Keynes turned the question back again. He started thinking in Ricardo’s terms: output as a whole and why worry about a cup of tea? When you are thinking about output as a whole, relative prices come out in the wash – including the relative price of money and labour. The price level comes into the argument, but it comes in as a complication, not as the main point. If you have had some practice on Ricardo’s bicycle you do not need to stop and ask yourself what to do in a case like that, you just do it. You assume away the complication till you have got the main problem worked out. So Keynes began by getting money prices out of the way. Marshall’s cup of tea dissolved into thin air. But if you cannot use money, what unit of value do you take? A man hour of labour time. It is the most handy and sensible measure of value, so naturally you take it. You do not have to prove anything, you just do it.

Well there you are – we are back on Ricardo’s large questions, and we are using Marx’s unit of value. What is it that you are complaining about?

Do not for heaven’s sake bring Hegel into it. What business has Hegel putting his nose in between me and Ricardo?

Emerson did not care for Jane Austen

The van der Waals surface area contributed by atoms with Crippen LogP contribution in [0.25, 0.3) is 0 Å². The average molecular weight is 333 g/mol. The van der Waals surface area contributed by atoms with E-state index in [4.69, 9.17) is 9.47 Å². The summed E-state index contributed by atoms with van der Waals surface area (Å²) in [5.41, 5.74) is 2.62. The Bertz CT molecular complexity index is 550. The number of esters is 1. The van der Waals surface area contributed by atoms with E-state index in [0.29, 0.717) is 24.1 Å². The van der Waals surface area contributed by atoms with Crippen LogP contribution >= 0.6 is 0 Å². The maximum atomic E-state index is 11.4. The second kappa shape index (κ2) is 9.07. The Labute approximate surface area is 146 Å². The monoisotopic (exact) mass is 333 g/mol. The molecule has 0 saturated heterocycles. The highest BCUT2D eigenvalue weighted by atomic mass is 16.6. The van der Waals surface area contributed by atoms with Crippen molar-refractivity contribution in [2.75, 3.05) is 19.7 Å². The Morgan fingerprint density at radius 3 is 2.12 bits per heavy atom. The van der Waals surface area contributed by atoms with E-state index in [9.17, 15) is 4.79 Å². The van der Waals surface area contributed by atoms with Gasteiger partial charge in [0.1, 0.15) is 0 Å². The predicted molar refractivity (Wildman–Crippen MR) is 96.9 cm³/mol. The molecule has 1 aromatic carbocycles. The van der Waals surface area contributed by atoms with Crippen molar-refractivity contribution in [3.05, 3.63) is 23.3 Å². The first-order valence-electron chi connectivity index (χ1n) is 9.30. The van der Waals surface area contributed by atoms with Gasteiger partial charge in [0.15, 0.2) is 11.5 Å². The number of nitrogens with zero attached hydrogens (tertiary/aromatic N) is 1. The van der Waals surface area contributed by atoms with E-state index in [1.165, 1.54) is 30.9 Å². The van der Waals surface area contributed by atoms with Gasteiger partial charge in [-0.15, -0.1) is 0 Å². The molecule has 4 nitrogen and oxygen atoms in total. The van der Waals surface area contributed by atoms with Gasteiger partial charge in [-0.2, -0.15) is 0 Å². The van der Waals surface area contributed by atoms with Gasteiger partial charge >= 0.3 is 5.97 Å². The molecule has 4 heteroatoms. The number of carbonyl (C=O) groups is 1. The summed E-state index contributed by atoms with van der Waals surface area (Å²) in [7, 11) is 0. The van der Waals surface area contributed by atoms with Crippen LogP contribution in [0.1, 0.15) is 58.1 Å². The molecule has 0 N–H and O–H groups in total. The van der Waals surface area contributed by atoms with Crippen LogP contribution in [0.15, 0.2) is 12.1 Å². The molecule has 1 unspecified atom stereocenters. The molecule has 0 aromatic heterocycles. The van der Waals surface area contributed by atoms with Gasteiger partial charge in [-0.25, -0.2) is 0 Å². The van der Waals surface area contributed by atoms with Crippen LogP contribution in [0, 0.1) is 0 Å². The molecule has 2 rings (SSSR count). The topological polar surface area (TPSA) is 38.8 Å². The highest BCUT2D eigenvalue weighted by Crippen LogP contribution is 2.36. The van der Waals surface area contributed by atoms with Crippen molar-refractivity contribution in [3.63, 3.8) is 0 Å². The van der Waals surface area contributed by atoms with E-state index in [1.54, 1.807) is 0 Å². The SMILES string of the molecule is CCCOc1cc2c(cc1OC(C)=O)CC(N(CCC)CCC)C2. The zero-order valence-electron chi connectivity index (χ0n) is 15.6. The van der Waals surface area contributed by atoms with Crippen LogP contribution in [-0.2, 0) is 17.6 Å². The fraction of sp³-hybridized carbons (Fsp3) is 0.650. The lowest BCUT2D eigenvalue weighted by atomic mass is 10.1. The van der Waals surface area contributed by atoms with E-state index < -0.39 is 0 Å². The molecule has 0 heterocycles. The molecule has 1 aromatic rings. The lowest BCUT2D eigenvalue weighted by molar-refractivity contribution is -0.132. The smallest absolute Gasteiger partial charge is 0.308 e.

I am at a loss to understand why people hold Miss Austen’s novels at so high a rate, which seem to me vulgar in tone, sterile in invention, imprisoned in the wretched conventions of English society, without genius, wit, or knowledge of the world.  Never was life so pinched & narrow.  The one problem in the mind of the writer in both the stories I have read, “Persuasion”, and “Pride & Prejudice”, is marriageableness; all that interests any character introduced is still this one, has he or she money to marry with, & conditions conforming? ‘Tis “the nympholepsy of a fond despair”, say rather, of an English boarding-house.  Suicide is more respectable.

That is from Emerson’s Notebooks, August-September 1861.

How much did Fannie and Freddie cause the financial crisis?

Rortybomb summarizes some of the “not much” case (piling on here); see also Brad DeLong, Paul Krugman, David Min, and others.  He wonders what the non-spinners think and I will tell him what I think:

1. It is not denied that the mortgage agencies were guaranteeing about half of all U.S. mortgages right before the crisis  (Yet somehow they had not so much to do with the crisis?)  And the crisis was not just about subprime.  The mortgage market remains screwed up to this day, with no clear end in sight.